(It is more imperative than ever for automotive OEMs to ensure that their automotive systems and components operate safely and without errors. However, isolating error cases in today’s complex automotive electronics systems is an increasingly difficult challenge.
Traditional test methods based primarily on physical prototypes are generally insufficient. New test methods based on Failure Mode Effects Analysis (FMEA), on the other hand, provide effective options for isolating error cases.
This two-part series focuses on a completely automated test procedure that uses the Testify tool within Synopsys Saber development environment to enable a simulation-based FMEA methodology.)
By intentionally introducing errors and analyzing their effects, a developer can examine the operation of an automotive system for the potential loss or failure of various components. If there are a small number of errors, this can be accomplished using physical prototypes. As the number of tests increase, however, the task quickly becomes unfeasible. This is particularly true if the prototypes under test are destroyed, making comprehensive follow-on tests of an introduced error difficult, if not impossible.
Using a simulation-based strategy from the start of development provides significant advantages because the tests are completely reproducible, and the effects of an introduced error can be reconstructed. Furthermore, these tests can be automated, providing a time advantage throughout the testing process. These gains apply both to the introduction of errors and to the evaluation of the effects. This level of automation can be achieved by implementing an advanced multi-domain simulator, such as Saber
, which can deliver a fully automated test-run via its Testify failure modes analysis tool.
Figure 1 – Automatic test run
Figure 1 represents the macroscopic operational sequence of the entire process. The first challenge exists in modeling the system to be tested. Here the switch settings are decided, determining the quality of results and feasibility of the simulation. Apart from modeling the physical behavior of the system and components, it is important that models are characterized to support error introduction and measurement. Saber provides libraries of pre-built models, as well as templates and tools to simplify this effort.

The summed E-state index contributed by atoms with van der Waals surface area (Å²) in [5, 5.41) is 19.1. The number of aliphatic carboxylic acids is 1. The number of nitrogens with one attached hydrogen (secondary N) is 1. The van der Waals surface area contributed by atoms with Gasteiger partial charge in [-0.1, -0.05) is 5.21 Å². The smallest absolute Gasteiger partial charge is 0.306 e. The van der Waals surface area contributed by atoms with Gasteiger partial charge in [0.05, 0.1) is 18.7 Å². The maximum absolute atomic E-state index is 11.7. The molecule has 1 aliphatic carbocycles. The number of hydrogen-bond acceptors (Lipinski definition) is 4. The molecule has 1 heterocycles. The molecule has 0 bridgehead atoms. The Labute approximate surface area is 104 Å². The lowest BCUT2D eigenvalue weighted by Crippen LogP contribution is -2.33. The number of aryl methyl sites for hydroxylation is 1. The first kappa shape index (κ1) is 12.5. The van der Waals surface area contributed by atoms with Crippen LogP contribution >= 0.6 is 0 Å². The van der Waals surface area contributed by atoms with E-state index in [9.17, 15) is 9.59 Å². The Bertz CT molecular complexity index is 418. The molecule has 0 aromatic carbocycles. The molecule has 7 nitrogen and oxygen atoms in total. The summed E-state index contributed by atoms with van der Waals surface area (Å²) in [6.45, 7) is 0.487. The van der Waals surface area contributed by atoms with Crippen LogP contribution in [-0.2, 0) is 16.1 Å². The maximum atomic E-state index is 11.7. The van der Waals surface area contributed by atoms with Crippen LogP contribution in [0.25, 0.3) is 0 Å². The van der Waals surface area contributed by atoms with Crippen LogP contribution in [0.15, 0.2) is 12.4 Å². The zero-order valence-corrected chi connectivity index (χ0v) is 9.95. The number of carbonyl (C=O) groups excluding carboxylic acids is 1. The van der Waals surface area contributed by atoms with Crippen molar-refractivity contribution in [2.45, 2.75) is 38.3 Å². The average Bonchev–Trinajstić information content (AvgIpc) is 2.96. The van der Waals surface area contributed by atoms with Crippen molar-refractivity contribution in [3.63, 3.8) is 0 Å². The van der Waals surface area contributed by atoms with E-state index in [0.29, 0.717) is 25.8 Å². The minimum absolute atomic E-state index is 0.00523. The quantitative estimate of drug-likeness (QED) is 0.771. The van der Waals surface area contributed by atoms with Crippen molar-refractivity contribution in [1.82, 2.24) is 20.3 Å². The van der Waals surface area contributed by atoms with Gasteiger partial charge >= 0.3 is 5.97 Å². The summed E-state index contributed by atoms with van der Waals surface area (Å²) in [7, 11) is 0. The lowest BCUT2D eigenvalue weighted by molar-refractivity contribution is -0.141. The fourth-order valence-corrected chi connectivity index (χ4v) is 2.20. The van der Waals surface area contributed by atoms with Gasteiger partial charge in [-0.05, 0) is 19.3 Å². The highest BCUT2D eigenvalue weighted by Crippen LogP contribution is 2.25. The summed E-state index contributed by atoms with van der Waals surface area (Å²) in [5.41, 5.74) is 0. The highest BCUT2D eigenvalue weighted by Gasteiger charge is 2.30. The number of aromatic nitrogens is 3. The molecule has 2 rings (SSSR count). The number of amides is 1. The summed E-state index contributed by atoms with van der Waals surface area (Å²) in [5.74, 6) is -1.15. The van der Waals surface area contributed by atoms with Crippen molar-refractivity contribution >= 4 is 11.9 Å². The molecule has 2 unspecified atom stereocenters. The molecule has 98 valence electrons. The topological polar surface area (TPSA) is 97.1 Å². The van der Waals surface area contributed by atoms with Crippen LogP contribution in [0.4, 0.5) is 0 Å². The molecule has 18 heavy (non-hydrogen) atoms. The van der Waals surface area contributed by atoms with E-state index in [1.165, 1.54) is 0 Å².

Models having varying levels of detail can be characterized using the integrated modeling languages MAST and VHDL-AMS. After the system is modeled, test criteria are defined, including test cases and boundaries. (Details of this process are described under “Defining the test run” later on) Once the test criteria have been defined, the developer can run the system simulation and execute the defined test cases. The process of evaluating and plotting the data generated by the test runs can be completely automated.
Modeling and introducing errors
With error modeling included in the physical model characterization, failure cases can be examined for their effects. Because the effects of failures on the system depend on the application and timing of the occurrence, it is important to automate error insertion. A primary goal here is to investigate not an individual error, but hundreds or thousands of errors. The task of characterizing each individual error and then adjusting the system model would be laborious and would exceed an effective project schedule. Rather, the goal is to allow the defined errors to flow automatically into the simulation without having to manually change the system model for each individual error.
Figure 2 – Modeling and error introduction
Figure 2 shows an example of the function mode of a voltage divider, which is one component of an overall system that is subjected to a safety analysis. This test case examines the effects of a signal interruption on the voltage divider. The original circuit would require manual insertion of an interruption at the "Error" node in order to simulate the error. Instead of manually setting the net connection to open or closed over and over again, the simulator can be set up at the beginning of the test process to insert the error automatically. In this simple example, the use of an ideal switch is placed on the schematic and is switched on or off, depending on the error selection.
Defining the test run
After defining which errors are to be simulated, the next step is to further define the test run (see Figure 3, below), using the following steps:
• Error selection
• Analysis selection (e.g. time or frequency response)
• Test criteria definition (e.g. rise time, signal delay)
• Value limit settings (e.g. upper and lower threshold values)
Figure 3 – Test definition